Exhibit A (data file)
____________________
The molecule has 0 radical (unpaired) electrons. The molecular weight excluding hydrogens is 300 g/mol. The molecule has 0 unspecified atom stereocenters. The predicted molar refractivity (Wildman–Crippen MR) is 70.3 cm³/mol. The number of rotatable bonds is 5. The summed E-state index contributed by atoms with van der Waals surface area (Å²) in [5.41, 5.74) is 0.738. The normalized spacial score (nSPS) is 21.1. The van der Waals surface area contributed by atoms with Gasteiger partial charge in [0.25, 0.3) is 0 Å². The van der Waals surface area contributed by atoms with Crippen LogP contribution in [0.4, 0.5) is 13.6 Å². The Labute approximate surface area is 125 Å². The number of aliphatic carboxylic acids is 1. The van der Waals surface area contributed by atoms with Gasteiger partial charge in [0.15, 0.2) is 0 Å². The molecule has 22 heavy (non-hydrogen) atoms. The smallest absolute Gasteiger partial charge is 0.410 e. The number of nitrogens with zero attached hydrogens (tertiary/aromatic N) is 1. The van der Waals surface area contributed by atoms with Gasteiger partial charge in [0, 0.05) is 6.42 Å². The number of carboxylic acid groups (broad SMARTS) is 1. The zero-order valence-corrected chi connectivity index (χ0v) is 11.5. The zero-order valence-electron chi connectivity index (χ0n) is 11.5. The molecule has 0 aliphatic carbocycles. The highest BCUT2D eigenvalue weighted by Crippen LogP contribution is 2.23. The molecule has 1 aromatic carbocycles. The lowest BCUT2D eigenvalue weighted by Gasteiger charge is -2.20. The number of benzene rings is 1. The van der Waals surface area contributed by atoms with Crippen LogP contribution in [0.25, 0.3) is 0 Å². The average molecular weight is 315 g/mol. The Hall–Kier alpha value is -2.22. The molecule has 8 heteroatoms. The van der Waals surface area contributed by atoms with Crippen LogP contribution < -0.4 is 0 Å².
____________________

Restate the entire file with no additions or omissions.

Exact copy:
The molecule has 0 radical (unpaired) electrons. The molecular weight excluding hydrogens is 300 g/mol. The molecule has 0 unspecified atom stereocenters. The predicted molar refractivity (Wildman–Crippen MR) is 70.3 cm³/mol. The number of rotatable bonds is 5. The summed E-state index contributed by atoms with van der Waals surface area (Å²) in [5.41, 5.74) is 0.738. The normalized spacial score (nSPS) is 21.1. The van der Waals surface area contributed by atoms with Gasteiger partial charge in [0.25, 0.3) is 0 Å². The van der Waals surface area contributed by atoms with Crippen LogP contribution in [0.4, 0.5) is 13.6 Å². The Labute approximate surface area is 125 Å². The number of aliphatic carboxylic acids is 1. The van der Waals surface area contributed by atoms with Gasteiger partial charge in [0.15, 0.2) is 0 Å². The molecule has 22 heavy (non-hydrogen) atoms. The smallest absolute Gasteiger partial charge is 0.410 e. The number of nitrogens with zero attached hydrogens (tertiary/aromatic N) is 1. The van der Waals surface area contributed by atoms with Gasteiger partial charge in [0, 0.05) is 6.42 Å². The number of carboxylic acid groups (broad SMARTS) is 1. The zero-order valence-corrected chi connectivity index (χ0v) is 11.5. The zero-order valence-electron chi connectivity index (χ0n) is 11.5. The molecule has 0 aliphatic carbocycles. The highest BCUT2D eigenvalue weighted by Crippen LogP contribution is 2.23. The molecule has 1 aromatic carbocycles. The lowest BCUT2D eigenvalue weighted by Gasteiger charge is -2.20. The number of benzene rings is 1. The van der Waals surface area contributed by atoms with Crippen LogP contribution in [0.25, 0.3) is 0 Å². The average molecular weight is 315 g/mol. The Hall–Kier alpha value is -2.22. The molecule has 8 heteroatoms. The van der Waals surface area contributed by atoms with Crippen LogP contribution < -0.4 is 0 Å².